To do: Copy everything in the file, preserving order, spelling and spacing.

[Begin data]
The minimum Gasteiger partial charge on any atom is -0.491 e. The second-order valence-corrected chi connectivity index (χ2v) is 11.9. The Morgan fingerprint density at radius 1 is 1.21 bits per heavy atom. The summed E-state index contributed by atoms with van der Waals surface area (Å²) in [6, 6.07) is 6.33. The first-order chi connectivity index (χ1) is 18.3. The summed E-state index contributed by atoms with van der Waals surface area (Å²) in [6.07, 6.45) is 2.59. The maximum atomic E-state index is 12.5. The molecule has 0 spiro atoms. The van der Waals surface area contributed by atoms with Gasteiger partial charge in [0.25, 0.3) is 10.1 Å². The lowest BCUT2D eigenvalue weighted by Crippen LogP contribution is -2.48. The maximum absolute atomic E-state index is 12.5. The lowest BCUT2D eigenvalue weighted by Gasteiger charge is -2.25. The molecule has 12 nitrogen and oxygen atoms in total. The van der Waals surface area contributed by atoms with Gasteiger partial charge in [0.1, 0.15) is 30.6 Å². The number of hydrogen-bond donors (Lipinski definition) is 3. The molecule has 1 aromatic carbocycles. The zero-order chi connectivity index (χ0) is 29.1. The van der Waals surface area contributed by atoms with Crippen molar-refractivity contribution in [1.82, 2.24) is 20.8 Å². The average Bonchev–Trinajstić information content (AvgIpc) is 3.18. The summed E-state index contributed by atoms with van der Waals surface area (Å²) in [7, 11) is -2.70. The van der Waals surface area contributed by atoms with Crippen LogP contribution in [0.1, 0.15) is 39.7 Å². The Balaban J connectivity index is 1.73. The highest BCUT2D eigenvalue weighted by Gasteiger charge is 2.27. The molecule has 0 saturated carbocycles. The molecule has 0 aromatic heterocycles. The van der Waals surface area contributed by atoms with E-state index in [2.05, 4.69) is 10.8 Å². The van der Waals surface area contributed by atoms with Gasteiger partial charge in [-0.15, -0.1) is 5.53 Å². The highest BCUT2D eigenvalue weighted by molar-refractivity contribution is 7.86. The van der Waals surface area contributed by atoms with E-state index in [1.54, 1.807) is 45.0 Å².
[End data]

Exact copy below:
The minimum Gasteiger partial charge on any atom is -0.491 e. The second-order valence-corrected chi connectivity index (χ2v) is 11.9. The Morgan fingerprint density at radius 1 is 1.21 bits per heavy atom. The summed E-state index contributed by atoms with van der Waals surface area (Å²) in [6, 6.07) is 6.33. The first-order chi connectivity index (χ1) is 18.3. The summed E-state index contributed by atoms with van der Waals surface area (Å²) in [6.07, 6.45) is 2.59. The maximum atomic E-state index is 12.5. The molecule has 0 spiro atoms. The van der Waals surface area contributed by atoms with Gasteiger partial charge in [0.25, 0.3) is 10.1 Å². The lowest BCUT2D eigenvalue weighted by Crippen LogP contribution is -2.48. The maximum absolute atomic E-state index is 12.5. The lowest BCUT2D eigenvalue weighted by Gasteiger charge is -2.25. The molecule has 12 nitrogen and oxygen atoms in total. The van der Waals surface area contributed by atoms with Gasteiger partial charge in [0.1, 0.15) is 30.6 Å². The number of hydrogen-bond donors (Lipinski definition) is 3. The molecule has 1 aromatic carbocycles. The zero-order chi connectivity index (χ0) is 29.1. The van der Waals surface area contributed by atoms with Crippen molar-refractivity contribution in [1.82, 2.24) is 20.8 Å². The average Bonchev–Trinajstić information content (AvgIpc) is 3.18. The summed E-state index contributed by atoms with van der Waals surface area (Å²) in [7, 11) is -2.70. The van der Waals surface area contributed by atoms with Crippen LogP contribution in [0.1, 0.15) is 39.7 Å². The Balaban J connectivity index is 1.73. The highest BCUT2D eigenvalue weighted by Gasteiger charge is 2.27. The molecule has 0 saturated carbocycles. The molecule has 0 aromatic heterocycles. The van der Waals surface area contributed by atoms with E-state index in [2.05, 4.69) is 10.8 Å². The van der Waals surface area contributed by atoms with Gasteiger partial charge in [-0.15, -0.1) is 5.53 Å². The highest BCUT2D eigenvalue weighted by molar-refractivity contribution is 7.86. The van der Waals surface area contributed by atoms with E-state index in [1.54, 1.807) is 45.0 Å².